The reports will be available only to a participant in the bankruptcy proceedings via the KRZ system, while general information about the composition and status of the bankruptcy estate will be available in the KRZ (which serves as a register) to any interested party.


In the amended art. 168 sec. 5 of the Bankruptcy Law we find information about the possibility of filing objections to the trustee’s expenses. Objections should be filed within 30 days from the date of publishing in the KRZ system supporting the court proceedings an instruction about the time and manner of filing an objections. They are free of court fees and should meet formal requirements of a pleading.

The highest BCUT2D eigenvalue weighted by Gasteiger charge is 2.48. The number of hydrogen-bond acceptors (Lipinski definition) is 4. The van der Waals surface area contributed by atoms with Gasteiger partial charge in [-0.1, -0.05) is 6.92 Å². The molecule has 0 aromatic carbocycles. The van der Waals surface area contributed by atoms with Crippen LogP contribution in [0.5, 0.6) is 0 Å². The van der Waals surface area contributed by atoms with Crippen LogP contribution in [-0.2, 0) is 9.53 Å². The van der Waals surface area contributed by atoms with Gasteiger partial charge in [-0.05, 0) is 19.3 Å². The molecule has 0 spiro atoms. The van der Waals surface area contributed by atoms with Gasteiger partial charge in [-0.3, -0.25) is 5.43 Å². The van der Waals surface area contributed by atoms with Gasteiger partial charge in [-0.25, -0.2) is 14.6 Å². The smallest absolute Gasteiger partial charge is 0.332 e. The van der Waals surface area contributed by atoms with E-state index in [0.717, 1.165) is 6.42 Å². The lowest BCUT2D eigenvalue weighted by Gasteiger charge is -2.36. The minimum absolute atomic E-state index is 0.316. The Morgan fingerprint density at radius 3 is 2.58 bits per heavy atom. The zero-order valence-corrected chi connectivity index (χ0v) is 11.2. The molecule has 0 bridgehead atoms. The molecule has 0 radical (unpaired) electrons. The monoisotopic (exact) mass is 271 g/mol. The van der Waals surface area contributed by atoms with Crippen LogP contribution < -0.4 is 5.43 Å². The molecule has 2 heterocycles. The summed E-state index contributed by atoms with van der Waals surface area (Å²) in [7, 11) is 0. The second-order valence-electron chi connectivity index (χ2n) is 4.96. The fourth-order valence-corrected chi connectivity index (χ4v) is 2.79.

The introduction of the objections to the trustee’s expenses superseded the approval by the judge-commissioner of the accounting report.


Changes introduced in the Restructuring Law are not as thorough as in the case of the Bankruptcy Law. The basic difference consists in lack of current reporting in the system about economic events concerning the arrangement and remedial estates. Creditors will obtain full knowledge about the economic situation of the arrangement and remedial estate only after the court supervisor and administrator submit reports to the case files.


The legislature has extended the scope of information contained in reports on actions of a court supervisor and administrator. The report on actions of a court supervisor will additionally contain information on the status of liabilities not satisfied by the debtor, and the report on actions of an administrator will contain information on the status of liabilities not satisfied by the administrator.